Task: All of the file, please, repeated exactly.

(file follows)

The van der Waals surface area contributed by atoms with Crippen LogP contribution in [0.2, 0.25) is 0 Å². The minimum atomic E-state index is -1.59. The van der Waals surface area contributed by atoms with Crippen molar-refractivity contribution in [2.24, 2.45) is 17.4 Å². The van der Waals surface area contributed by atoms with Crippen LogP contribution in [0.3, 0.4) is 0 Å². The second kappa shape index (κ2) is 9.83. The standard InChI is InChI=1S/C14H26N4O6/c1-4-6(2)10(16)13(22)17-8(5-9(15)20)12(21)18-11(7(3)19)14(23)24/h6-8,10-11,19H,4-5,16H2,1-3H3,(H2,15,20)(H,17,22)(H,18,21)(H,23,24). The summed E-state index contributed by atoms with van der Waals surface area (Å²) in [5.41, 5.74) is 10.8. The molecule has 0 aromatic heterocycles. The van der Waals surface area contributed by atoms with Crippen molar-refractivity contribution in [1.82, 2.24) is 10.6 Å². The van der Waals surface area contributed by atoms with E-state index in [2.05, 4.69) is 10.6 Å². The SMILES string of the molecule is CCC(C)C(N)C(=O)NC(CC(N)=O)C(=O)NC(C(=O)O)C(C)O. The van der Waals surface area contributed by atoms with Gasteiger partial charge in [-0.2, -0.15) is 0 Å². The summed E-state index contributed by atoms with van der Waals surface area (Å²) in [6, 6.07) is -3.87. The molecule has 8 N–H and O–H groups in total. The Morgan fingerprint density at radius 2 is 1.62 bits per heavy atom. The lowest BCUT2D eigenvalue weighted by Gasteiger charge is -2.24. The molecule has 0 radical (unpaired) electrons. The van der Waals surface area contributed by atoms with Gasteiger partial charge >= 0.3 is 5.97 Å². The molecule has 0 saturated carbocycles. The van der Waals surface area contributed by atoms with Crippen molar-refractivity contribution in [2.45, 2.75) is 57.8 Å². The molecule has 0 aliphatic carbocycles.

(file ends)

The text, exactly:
The van der Waals surface area contributed by atoms with Crippen LogP contribution in [0.2, 0.25) is 0 Å². The minimum atomic E-state index is -1.59. The van der Waals surface area contributed by atoms with Crippen molar-refractivity contribution in [2.24, 2.45) is 17.4 Å². The van der Waals surface area contributed by atoms with Crippen LogP contribution in [0.3, 0.4) is 0 Å². The second kappa shape index (κ2) is 9.83. The standard InChI is InChI=1S/C14H26N4O6/c1-4-6(2)10(16)13(22)17-8(5-9(15)20)12(21)18-11(7(3)19)14(23)24/h6-8,10-11,19H,4-5,16H2,1-3H3,(H2,15,20)(H,17,22)(H,18,21)(H,23,24). The summed E-state index contributed by atoms with van der Waals surface area (Å²) in [5.41, 5.74) is 10.8. The molecule has 0 aromatic heterocycles. The van der Waals surface area contributed by atoms with Crippen molar-refractivity contribution in [1.82, 2.24) is 10.6 Å². The van der Waals surface area contributed by atoms with E-state index in [2.05, 4.69) is 10.6 Å². The SMILES string of the molecule is CCC(C)C(N)C(=O)NC(CC(N)=O)C(=O)NC(C(=O)O)C(C)O. The van der Waals surface area contributed by atoms with Gasteiger partial charge in [-0.2, -0.15) is 0 Å². The summed E-state index contributed by atoms with van der Waals surface area (Å²) in [6, 6.07) is -3.87. The molecule has 8 N–H and O–H groups in total. The Morgan fingerprint density at radius 2 is 1.62 bits per heavy atom. The lowest BCUT2D eigenvalue weighted by Gasteiger charge is -2.24. The molecule has 0 radical (unpaired) electrons. The van der Waals surface area contributed by atoms with Gasteiger partial charge >= 0.3 is 5.97 Å². The molecule has 0 saturated carbocycles. The van der Waals surface area contributed by atoms with Crippen molar-refractivity contribution in [2.45, 2.75) is 57.8 Å². The molecule has 0 aliphatic carbocycles.